They created this by asking the CEO of their client to give them some tips and takeaways. They could then pitch this into small business publications like – in about 12 months, they built over 100 links just profiling this one person.

The reason this works really well for low budget clients is that you don’t need to invest too much in design or dev. You just need to spend the time speaking to your clients. And we’re not talking thousands of links to get great results; you’ll build strong, relevant links.

It’s also adding value. By positioning someone in the company as an expert, it’s great for the brand’s profile.

Relationships and brands aren’t everything

Journalists don’t actually care what brand you are. They just care about the story.

This piece, said Paddy, massively failed:

It was cool. It was nice. But the story wasn’t clear – and that meant it didn’t resonate with the journalists.

It didn’t matter than it was for Vouchercloud. Being a known brand wasn’t enough to make that content work.

On the other hand, this piece was done for an unknown brand but worked really well, because it had a clear story:

Relationships can be hard to build. No one wants to be mates with a link builder.

Throw the ‘rules’ out

Paddy says he used to tell people not to launch content on a Friday. And not to bother outreaching it then, either.

But when one of his colleagues suggested an idea on a Friday that was a bit of a random one for Focus Clinics that Paddy really didn’t believe in. But he said ‘do it anyway’.

And it got a huge amount of coverage:

Don’t be afraid to try things.

With that said, your content can be impacted by bad timing. Paddy’s team launched a piece of content just before the US election results, and it bombed because everyone was talking about Trump instead. They’re now re-outreaching the content because the timing is better – so not all is lost if your content doesn’t work the first time.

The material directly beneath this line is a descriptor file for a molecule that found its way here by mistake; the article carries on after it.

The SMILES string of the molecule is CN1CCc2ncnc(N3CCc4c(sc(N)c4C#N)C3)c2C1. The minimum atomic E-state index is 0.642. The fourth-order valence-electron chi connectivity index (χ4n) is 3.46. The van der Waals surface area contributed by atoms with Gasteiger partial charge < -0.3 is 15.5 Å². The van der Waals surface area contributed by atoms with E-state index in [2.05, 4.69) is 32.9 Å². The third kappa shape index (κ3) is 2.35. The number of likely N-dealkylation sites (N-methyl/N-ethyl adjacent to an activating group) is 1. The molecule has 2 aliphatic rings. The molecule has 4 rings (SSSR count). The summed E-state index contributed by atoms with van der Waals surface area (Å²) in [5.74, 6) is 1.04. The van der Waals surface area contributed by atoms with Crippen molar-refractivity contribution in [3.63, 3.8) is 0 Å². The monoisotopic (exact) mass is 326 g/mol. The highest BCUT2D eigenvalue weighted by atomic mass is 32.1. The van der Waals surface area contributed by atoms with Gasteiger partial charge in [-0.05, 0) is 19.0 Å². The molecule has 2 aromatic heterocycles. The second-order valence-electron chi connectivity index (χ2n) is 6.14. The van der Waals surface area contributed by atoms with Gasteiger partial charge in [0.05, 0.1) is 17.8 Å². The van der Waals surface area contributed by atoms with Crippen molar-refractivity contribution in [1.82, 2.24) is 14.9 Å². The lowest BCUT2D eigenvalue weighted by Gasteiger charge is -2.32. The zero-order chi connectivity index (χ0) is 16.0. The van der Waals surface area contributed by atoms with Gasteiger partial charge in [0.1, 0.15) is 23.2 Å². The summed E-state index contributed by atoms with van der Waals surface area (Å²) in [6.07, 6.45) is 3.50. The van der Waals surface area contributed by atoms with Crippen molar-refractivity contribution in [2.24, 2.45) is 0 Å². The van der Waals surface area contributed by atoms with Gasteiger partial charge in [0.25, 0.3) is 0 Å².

How has guest blogging changed?

Paddy said back in 2011, guest blogging was all about getting the link. Now, he doesn’t discourage people to guest blog. But it can’t be solely for the link. It’s got to be about brand awareness, credibility building and profiling.

That’s the kind of guest blogging Google doesn’t have a problem with. it has a problem with guest blogging for links, stuffed with exact match anchor text. Avoid that, and guest blogging is still good.

Do you have any tips on how to make awesome data into something visually appealing?

It’s not easy to go from a data set to a creative piece, it takes a lot of resource. The way Paddy approaches it for smaller clients is they spend a lot of time with the data, researching it and pulling out the interesting bits, and they’ll do that a lot before even talking to a designer. It’s better to spend the time doing that than it is spending time on design; it’s better to have an OK design with a great story than the other way round.

The reasons they only sometimes work is that links aren’t the only thing Google is looking at. If Google is looking at your website and seeing a poor user experience, or if it has a lot of data about your industry that gives us better insight into who should rank higher, it can affect how effective links are.

It’s important as digital marketers that we have both sides of the equation working, the on page and the off page.

Paddy’s slides

Check out Paddy’s slides here: